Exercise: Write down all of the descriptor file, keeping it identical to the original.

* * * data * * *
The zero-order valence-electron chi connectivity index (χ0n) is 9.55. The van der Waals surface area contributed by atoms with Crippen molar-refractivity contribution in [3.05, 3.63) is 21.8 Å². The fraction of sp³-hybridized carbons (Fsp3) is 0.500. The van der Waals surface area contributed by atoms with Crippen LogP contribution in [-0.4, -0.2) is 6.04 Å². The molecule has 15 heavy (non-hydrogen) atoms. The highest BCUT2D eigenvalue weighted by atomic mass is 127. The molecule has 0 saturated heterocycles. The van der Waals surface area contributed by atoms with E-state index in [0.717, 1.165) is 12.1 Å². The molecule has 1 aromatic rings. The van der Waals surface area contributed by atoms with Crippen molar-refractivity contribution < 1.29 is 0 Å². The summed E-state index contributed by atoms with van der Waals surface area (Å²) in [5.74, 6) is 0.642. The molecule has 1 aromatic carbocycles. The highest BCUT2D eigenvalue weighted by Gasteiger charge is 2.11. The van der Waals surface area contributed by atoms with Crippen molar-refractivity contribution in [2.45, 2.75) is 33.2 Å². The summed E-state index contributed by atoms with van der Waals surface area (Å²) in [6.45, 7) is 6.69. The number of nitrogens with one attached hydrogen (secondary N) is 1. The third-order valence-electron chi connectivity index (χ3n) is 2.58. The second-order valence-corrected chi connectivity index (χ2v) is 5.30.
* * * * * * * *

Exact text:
The zero-order valence-electron chi connectivity index (χ0n) is 9.55. The van der Waals surface area contributed by atoms with Crippen molar-refractivity contribution in [3.05, 3.63) is 21.8 Å². The fraction of sp³-hybridized carbons (Fsp3) is 0.500. The van der Waals surface area contributed by atoms with Crippen LogP contribution in [-0.4, -0.2) is 6.04 Å². The molecule has 15 heavy (non-hydrogen) atoms. The highest BCUT2D eigenvalue weighted by atomic mass is 127. The molecule has 0 saturated heterocycles. The van der Waals surface area contributed by atoms with E-state index in [0.717, 1.165) is 12.1 Å². The molecule has 1 aromatic rings. The van der Waals surface area contributed by atoms with Crippen molar-refractivity contribution < 1.29 is 0 Å². The summed E-state index contributed by atoms with van der Waals surface area (Å²) in [5.74, 6) is 0.642. The molecule has 1 aromatic carbocycles. The highest BCUT2D eigenvalue weighted by Gasteiger charge is 2.11. The van der Waals surface area contributed by atoms with Crippen molar-refractivity contribution in [2.45, 2.75) is 33.2 Å². The summed E-state index contributed by atoms with van der Waals surface area (Å²) in [6.45, 7) is 6.69. The number of nitrogens with one attached hydrogen (secondary N) is 1. The third-order valence-electron chi connectivity index (χ3n) is 2.58. The second-order valence-corrected chi connectivity index (χ2v) is 5.30.